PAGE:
Below you see the resulting subset of points marked with the temporary classification code 8 for the four different percentiles 20th, 30th, 40th, and 50th triangulated into a surface and hill-shaded.

Next we reclassify only those points marked with the temporary classification code 8 into ground (2) and unclassified (1) points using lasground by ignoring all points that still have the original classification code 0.

lasground -i crossfire_p20.laz ^
          -ignore_class 0 ^
          -wilderness ^
          -odix g -olaz

Below you see the resulting ground points computed from the subsets of points at four different percentiles 20th, 30th, 40th, and 50th triangulated into a surface and hill-shaded.

Both the ground classification of the 40th and the 50th percentile look reasonable. Only a few down spikes remain in the 40th percentile surface and a few additional bumps appear in the 50th percentile surface. Next we use lasheight with those two reasonable-looking ground surfaces to classify all points that are 20 centimeter below the triangulated ground surface into the noise classification code 7.

lasheight -i crossfire_p40g.laz ^
          -classify_below -0.2 7 ^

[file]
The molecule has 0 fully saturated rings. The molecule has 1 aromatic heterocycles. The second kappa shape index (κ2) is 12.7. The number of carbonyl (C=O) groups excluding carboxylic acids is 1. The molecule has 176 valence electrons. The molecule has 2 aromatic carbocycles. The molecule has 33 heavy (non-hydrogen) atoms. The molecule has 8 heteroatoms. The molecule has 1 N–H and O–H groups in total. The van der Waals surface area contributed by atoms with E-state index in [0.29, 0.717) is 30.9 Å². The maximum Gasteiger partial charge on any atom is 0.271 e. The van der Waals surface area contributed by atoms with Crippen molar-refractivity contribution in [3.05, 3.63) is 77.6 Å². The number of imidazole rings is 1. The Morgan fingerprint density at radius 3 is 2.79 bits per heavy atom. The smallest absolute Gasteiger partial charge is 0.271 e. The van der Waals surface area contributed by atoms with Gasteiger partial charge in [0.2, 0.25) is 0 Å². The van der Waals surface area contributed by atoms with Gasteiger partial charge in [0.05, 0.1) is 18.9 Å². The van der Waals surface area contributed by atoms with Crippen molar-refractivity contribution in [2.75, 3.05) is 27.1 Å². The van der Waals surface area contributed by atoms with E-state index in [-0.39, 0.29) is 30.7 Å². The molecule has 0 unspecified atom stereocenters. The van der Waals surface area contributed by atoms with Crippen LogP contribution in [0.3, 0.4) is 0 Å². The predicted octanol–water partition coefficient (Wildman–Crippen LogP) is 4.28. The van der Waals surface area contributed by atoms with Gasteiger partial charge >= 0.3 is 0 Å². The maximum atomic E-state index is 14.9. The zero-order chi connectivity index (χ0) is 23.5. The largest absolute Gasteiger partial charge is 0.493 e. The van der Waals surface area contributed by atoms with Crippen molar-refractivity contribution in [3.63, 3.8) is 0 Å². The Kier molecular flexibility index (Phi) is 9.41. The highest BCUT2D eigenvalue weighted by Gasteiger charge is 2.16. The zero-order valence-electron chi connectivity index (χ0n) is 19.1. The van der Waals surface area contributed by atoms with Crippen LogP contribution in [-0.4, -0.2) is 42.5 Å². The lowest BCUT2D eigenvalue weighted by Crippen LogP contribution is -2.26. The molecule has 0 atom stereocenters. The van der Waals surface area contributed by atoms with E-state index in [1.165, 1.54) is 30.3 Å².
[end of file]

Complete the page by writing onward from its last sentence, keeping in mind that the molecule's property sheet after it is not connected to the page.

-do_not_store_in_user_data ^
          -odix h -olaz

Now that the low noise points were removed (or rather classified as noise) we start the actual ground classification process. In this example we want to create a 50 cm DTM, hence it is more than sufficient to find one ground point per 25 cm cell. Therefore we first move all lowest non-noise last return per 25 cm cell to the temporary classification code 8.

Side note: One might also consider to modify the following workflow to run the ground classification on more than just the last returns by omitting ‘-ignore_first_of_many’ and ‘-ignore_intermediate’ from the lasthin call and by adding ‘-all_returns’ to the lasground call. Why? Because for all laser shots that resulted in a low noise point, this noise point will usually be the last return, so that the true ground hit could be the second to last return.

lasthin -i crossfire_p40gh.laz ^
        -ignore_first_of_many -ignore_intermediate ^
        -ignore_class 7 ^
        -step 0.25 ^
        -lowest ^
        -classify_as 8 ^
        -odix _low25 -olaz

The final ground classification is obtained by running lasground only on the points with temporary classification code 8 by ignoring all others, namely the noise points (7) and the unclassified points (0 and 1).